3 Dental Implant Options When You Have Insufficient Jawbone

There are several reasons why you may not have sufficient jawbone material to place an implant. For example, if you have had a missing tooth for several years, the bone around the area where the tooth was will lose its structure. Some people simply do not have wide enough jawbones or deep enough bones to securely place an implant. However, if your dentist tells you that you are not a good candidate for traditional implants, you still have several options to prepare the site in your mouth and successfully have implants placed. 

Bone Grafts 

One of the most common types of augmentations that are considered in order to place implants when there is insufficient jaw material is a bone graft. However, bone grafts are not a simple, one-size-fits-all solution. There are many types of bone grafts. The easiest and least invasive bone graft involves taking a piece of your own bone from another place near the implant site and requiring only oral surgery. This makes a rejection less likely.

If this is not possible, your dentist may suggest grafting synthetic material or cadaver bone with the assistance of your blood to reduce rejection. In extreme cases, a piece from your upper or lower leg may be taken and grafted onto your jaw, which requires a more intensive surgery. 

Guided Technology 

One of the more recent developments in implant dentistry involves what is known as guided technology to place extended implants. This involves taking CT scans of your cheek and jaw to determine where an implant can successfully be placed. Then, using computer imaging to guide the placement, the dentist will place an implant. If you do not have enough bone on the jaw, an extended implant can be placed into the cheek bone in some cases. This gives your dentist more placement options.

It is also considered an attractive option because the placement time is often much less than a bone graft. Instead of having to wait several months to make sure a bone graft has healed before placing an implant, an implant can often be placed in a single day. For this reason, these implants are sometimes referred to as, "lunchtime implants," or "one-hour implants." However, you should keep in mind that you will still have to make multiple appointments to have your facial structure mapped and create a treatment plan before the procedure can be completed. 

One popular option for guided placement that is used when you need several teeth to be replaced involves the "all-on-four" technique. This involves making a full upper or lower prosthetic that is attached to four implants posts, two of which are tilted at a slight angle. This angle allows a dentist to place implants even when there is less bone than needed for vertical posts.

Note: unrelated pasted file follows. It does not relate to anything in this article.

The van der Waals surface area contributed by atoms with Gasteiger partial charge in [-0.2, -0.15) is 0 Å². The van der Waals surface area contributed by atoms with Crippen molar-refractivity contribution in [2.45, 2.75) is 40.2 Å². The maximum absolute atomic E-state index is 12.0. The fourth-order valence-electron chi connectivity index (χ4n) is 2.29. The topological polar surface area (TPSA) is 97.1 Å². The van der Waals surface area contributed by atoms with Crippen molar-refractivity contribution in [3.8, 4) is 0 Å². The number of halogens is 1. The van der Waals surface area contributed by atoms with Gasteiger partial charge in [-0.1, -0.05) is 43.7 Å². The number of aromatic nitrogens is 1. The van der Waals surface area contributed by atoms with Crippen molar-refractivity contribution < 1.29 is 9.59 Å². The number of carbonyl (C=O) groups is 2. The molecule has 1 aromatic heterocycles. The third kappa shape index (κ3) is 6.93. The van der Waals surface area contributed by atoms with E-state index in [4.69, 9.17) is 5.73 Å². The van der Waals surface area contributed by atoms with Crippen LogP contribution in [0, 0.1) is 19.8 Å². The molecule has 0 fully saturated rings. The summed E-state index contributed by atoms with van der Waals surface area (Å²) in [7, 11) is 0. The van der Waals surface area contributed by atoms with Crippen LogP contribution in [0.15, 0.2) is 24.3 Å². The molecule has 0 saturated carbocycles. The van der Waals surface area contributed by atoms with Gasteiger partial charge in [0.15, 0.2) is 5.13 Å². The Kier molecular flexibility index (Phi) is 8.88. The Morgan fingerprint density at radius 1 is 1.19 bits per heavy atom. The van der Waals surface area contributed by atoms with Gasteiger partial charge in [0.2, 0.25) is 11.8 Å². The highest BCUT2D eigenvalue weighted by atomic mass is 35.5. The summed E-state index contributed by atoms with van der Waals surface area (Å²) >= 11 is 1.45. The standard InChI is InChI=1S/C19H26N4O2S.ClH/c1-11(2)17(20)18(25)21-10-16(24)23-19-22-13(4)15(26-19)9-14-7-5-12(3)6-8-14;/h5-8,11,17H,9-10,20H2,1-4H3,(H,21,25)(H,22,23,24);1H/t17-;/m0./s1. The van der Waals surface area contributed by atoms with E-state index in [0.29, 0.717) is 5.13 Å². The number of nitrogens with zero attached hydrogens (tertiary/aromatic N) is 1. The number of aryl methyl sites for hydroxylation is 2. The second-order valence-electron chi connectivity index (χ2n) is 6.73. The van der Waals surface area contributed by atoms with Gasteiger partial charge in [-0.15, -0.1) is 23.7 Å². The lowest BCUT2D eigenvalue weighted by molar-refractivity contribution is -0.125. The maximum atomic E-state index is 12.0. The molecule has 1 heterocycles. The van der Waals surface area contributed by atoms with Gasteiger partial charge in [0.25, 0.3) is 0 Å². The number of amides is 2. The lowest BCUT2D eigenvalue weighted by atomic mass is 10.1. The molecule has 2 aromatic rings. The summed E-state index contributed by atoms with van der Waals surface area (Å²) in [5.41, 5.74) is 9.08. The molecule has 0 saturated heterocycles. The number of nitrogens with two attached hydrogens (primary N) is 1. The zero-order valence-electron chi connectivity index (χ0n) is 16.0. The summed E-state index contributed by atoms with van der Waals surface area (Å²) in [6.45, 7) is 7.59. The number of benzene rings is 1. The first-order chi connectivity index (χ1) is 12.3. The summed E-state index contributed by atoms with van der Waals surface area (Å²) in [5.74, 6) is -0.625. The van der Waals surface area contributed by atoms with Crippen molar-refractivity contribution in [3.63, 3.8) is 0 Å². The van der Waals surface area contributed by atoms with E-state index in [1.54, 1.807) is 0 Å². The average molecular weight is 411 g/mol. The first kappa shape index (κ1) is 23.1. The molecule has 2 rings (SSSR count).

Structural Adjustments

A final option if you do not have enough bone to place implants is to adjust the structure of your jaw using orthodontic methods. This usually involves placing one or more mini-implants into your gums. These are usually small implants that can be placed with local anesthetic and are commonly used in conjunction with braces. These anchor points are then used to slowly adjust the placement of your jaw, making it possible to place an implant. This options tends to take the longest, as it can take years to safely move your teeth and jaw into the correct position for an implant. However, some patients find this to be less invasive and a more attractive option than bone grafting. 

If you are missing a single tooth or multiple teeth, it is likely that implants are an option for you. However, if you are not a candidate for traditional implants due to insufficient bone material, you may need to consider one of these procedures before you will be able to have an implant successfully placed. 

For more information, contact a company like Schirmer Dentistry.

About Me

Tips for Living With Braces as an Adult

Braces are just for teenagers, right? Wrong. Last year, I became one of the thousands of adults that get braces every year. At first, I was ashamed and embarrassed. I tried to avoid talking, but at work, it is virtually impossible to remain silent all day. After the first month, I decided to embrace my braces and to help other adults do so, too. I started this blog to provide helpful tips for wearing adults as an adult. Your dentist telling you that you need braces does not mean your adult life is over. In fact, it could be a blessing in disguise.

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